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Les Miserables is the 21st episode in Screen Junkies comedy series Honest Trailers. It was written by Russell Eida, Andy Signore, Brett Weiner, Todd Spence and Gina Ippolito. It parodies the 2012 musical film Les Miserables in the format of a musical episode. In addition to spoken narration by Jon Bailey, it includes sung narration by Jason Paige. Les Miserables was the first musical episode of Honest Trailers and features lyrics by Ian Weinreich, Daniel Hartley and Andy Signore, and music by Julian Hornik. The video was published on March 26, 2013, to coincide with the release of Les Miserables on home video and Blu-ray. It is 4 minutes and 12 seconds long. It has been viewed over 8.6 million times.

Watch Honest Trailers - Les Miserables on YouTube

"Not since Chicago has a movie tried so hard to convince you that movie musicals are a good idea." ~ Honest Trailers - Les Miserables

ScriptEdit

Universal Pictures proudly presents the film you realized had absolutely no dialogue whatsoever only after you bought your ticket: Les Miserablablebles, told in award-winning songs of beauty and exuberance, except those sung by Russell Crowe; characters often singing about things that could be very easily done by just talking normally.

Madame Thénardier (singing): Go and draw some water from the well.

Éponine (singing): Hey there, monsieur, what's new with you?

Cosette (singing): Are you all right? Why did you go away?

Seriously, they sing everything; so to hit that point even harder, we thought we'd sing the rest of the trailer.

Jason Paige (singing): Meet the spirit of human redemption, Jean Valjean,/A paroled thief now on the run under an assumed identity for reasons never made clear in the entire movie/Who must face off against Inspector Javert,/An officer with such terrible priorities to put the entire city of Paris on lockdown to stop a man who already served his time./Follow along in their epic game of cat and mouse that spans twenty years,/Which is almost as long as the movie feels.

Meet Fantine, a random factory worker who brings an incriminating letter to work for no reason/And is fired,/Sinking into desperation so deep, she becomes the most pathetic woman in France/In just two verses of song./Watch her with no hair,/Watch her with no teeth,/Yet she becomes the most desirable prostitute in town,/Which she'll blame on Hugh Jackman,/Even though he had nothing to do with it./It's Anne Hathaway like you've never seen her,/Literally; she drops dead after only, like, twenty minutes of screen time,/Leaving Valjean to care for Cosette, her precocious child who is scared of the dark,/But totally cool letting some random stranger drag her around the city.

Now, at the dawn of revolution, one young man (Marius) will give up everything/For a woman he's met through a fence (Cosette),/Rupting a heart, breaking a romance/We know nothing about because the entire subplot is glossed over/To make room for countless scenes of Borat (Monsieur Thénardier).

Not since The Dark Knight Rises has a movie been so manipulative with its use of time jumps,/And not since Chicago has a movie tried so hard to convince you that movie musicals are a good idea,/Featuring award-winning songs, but they all sound the same,/So without the track listing, you won't be able to tell/One song from another./Experience over two and a half hours of CGI crane shots/And extreme close-ups/And the death of Russell Crowe's acting ability.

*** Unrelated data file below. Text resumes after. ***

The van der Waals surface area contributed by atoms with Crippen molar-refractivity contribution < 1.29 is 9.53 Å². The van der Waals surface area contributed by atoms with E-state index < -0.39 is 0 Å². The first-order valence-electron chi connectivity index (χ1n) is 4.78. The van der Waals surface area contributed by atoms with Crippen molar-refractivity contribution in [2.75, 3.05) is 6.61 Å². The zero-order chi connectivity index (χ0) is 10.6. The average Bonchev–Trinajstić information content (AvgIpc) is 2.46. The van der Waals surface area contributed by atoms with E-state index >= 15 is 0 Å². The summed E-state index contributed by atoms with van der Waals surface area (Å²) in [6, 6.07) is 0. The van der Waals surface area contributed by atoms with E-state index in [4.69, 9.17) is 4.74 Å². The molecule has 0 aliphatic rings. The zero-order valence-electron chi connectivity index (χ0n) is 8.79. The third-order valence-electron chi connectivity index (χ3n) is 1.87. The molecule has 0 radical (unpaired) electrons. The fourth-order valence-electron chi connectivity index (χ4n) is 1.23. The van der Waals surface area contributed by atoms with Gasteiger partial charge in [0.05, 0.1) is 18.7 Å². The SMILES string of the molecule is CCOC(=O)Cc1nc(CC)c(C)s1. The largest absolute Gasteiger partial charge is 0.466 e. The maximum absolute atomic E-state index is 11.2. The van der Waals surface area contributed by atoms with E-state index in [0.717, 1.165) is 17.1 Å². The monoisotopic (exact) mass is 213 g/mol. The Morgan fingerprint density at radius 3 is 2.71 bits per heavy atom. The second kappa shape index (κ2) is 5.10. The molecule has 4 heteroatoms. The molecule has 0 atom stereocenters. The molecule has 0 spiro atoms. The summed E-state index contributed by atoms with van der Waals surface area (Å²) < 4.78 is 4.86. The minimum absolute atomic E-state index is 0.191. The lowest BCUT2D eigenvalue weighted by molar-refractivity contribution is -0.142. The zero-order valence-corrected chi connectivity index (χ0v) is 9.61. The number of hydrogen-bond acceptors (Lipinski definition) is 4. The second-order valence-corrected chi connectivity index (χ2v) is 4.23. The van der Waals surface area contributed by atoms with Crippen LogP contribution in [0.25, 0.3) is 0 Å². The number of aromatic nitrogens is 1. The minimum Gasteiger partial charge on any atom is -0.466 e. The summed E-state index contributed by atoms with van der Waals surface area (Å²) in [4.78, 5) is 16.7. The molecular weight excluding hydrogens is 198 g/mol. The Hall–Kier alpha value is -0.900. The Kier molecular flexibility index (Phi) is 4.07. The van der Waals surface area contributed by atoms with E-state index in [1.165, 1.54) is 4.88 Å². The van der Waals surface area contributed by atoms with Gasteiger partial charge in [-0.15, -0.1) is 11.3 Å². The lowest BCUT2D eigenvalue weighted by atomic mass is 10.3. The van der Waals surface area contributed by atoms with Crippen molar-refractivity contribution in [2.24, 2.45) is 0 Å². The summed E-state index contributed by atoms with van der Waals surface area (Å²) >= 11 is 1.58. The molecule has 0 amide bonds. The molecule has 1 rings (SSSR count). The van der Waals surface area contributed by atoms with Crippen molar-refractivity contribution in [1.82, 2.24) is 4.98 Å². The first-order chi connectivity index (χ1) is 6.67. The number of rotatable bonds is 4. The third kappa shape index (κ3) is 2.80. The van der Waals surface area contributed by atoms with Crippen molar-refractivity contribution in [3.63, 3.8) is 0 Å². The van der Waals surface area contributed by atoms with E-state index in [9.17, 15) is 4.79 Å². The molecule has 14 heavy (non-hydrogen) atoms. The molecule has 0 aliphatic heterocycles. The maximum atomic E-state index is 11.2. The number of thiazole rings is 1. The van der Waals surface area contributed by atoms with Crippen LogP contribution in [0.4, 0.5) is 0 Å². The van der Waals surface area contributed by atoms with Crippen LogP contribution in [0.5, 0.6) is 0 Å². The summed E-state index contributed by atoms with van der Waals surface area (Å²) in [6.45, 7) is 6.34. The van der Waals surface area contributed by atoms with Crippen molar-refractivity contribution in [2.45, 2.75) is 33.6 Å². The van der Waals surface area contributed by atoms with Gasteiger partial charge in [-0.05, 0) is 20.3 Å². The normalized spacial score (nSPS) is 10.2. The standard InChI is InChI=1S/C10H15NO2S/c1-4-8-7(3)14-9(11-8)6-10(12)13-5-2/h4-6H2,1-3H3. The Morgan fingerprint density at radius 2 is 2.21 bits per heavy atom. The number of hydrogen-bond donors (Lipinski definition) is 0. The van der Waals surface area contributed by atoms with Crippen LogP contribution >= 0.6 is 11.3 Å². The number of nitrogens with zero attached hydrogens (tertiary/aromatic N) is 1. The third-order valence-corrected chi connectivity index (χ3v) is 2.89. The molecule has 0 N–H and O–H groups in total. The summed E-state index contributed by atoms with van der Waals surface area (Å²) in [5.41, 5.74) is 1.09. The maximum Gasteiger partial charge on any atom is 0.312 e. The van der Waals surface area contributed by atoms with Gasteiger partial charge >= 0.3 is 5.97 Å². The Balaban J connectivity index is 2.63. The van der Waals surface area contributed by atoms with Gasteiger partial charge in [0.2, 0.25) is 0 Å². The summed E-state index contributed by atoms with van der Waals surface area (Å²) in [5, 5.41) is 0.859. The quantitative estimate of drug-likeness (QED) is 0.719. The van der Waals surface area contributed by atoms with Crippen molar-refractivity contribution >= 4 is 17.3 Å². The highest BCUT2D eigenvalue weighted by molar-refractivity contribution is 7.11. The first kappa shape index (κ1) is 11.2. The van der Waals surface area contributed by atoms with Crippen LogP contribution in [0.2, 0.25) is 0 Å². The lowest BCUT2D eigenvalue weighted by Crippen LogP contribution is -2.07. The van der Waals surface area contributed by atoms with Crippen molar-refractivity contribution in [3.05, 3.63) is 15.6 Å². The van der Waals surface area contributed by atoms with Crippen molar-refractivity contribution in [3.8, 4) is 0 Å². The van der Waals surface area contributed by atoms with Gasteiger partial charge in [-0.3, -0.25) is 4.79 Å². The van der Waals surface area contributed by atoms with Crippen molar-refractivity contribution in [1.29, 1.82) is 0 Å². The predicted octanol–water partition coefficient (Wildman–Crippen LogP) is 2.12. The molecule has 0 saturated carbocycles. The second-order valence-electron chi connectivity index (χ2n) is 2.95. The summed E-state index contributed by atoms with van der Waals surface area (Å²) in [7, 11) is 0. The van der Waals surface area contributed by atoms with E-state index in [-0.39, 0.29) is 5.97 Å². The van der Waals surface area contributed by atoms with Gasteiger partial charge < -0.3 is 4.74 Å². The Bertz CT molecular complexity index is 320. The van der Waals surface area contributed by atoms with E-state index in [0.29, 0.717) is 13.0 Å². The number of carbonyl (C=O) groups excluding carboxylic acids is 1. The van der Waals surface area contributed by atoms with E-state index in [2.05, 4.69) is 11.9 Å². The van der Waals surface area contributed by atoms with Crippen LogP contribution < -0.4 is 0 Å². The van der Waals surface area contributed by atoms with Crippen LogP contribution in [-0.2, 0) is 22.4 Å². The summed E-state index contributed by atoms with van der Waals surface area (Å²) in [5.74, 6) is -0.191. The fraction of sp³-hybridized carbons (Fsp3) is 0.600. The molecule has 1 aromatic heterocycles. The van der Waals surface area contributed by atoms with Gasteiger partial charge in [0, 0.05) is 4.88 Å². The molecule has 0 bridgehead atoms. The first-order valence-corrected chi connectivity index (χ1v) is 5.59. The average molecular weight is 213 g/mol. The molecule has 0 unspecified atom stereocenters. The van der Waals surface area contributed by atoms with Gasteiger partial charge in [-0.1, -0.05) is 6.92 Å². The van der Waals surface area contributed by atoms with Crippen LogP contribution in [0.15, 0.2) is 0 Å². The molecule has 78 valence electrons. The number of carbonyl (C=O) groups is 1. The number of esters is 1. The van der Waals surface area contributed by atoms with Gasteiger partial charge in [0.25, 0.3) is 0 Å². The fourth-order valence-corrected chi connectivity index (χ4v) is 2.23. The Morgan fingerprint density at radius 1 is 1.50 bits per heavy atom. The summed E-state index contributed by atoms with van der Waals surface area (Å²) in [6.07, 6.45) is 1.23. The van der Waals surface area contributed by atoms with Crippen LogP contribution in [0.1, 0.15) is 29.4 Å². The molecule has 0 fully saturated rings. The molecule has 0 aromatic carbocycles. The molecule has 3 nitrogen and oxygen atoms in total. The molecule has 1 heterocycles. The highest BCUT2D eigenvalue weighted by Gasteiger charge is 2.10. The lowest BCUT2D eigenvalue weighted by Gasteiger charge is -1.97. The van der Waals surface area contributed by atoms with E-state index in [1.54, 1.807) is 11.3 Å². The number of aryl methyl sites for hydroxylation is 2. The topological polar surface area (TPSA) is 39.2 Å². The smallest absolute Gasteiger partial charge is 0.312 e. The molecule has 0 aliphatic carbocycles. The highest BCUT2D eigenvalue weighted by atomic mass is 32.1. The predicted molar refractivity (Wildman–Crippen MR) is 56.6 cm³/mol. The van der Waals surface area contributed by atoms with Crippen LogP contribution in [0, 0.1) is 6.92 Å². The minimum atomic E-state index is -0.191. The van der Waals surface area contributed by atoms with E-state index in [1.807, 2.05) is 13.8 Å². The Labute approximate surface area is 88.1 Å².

Jon Bailey (spoken normally): Starring...

Hugh Jackman as Jean Valjean (singing): I have a very annoying vibrato (text reads "Fancy Wolverine").

Anne Hathaway as Fantine (singing): I really, really, really wanted to win an Oscar (text reads "Susan Boyle").

Russell Crowe as Javert (singing): I should have never agreed to sing an entire movie (text reads "Fat Maximus").

Sacha Baron Cohen as Monsieur Thénardier (singing): They really should have shown less of me and more of Éponine (text reads "French Borat").

Helena Bonham Carter as Madame Thénardier (singing): Beetlejuice, Beetlejuice, Beetlejuice (text reads "and Tim Burton").

Jason Paige (singing): If your girlfriend doesn't appreciate you after sitting through this movie,/Then you should really rethink your relation/Ship.

Jon Bailey (spoken normally): Less Miserables.

Trivia Edit

  • An Honest Trailer Commentary for this episode was recorded and was available on the Screen Junkies Plus until the website/app was discontinued. Screen Junkies don't currently have any way of releasing the video.

Reception Edit

Honest Trailers - Les Miserables has an 96.5% approval rating from YouTube viewers. Media sites were generally positive in their appraisals. The Mary Sue wrote that the Honest Trailer was "longer than it needs to be. Four minutes is a lot to ask from someone watching a trailer, even a fake honest one, but there are enough quality jokes spaced out that you won’t feel cheated at the end of it." Tube Filter said the Honest Trailer was "spot on." Geek Tyrant said the Honest Trailer was "funny." BBC America described the Honest Trailer as "a delight."

Production credits Edit

LesMiserables

Video thumbnail for Honest Trailers - Les Miserables

VOCALS: Edit

Singing Narrator Vocal: Jason Paige

Hugh Jackman Vocal: Daniel Hartley

Anne Hathaway Vocal: Clea Alsip

Russell Crowe Vocal: Jason Paige

Sacha Baron Coen Vocal: Jason Paige

Helena Bonham Carter Vocal: Jason Paige

Voiceover Narration by Jon Bailey

SONG: Edit

Lyrics by Ian Weinreich, Daniel Hartley and Andy Signore

Music by Julian Hornik

EPISODE: Edit

Directed by Andy Signore

Executive Producer Mitch Rotter

Series Created by Andy Signore & Brett Weiner

Episode Written by Russell Eida, Andy Signore, Brett Weiner, Todd Spence and Gina Ippolito

Edited by Dan Murrell

External links Edit

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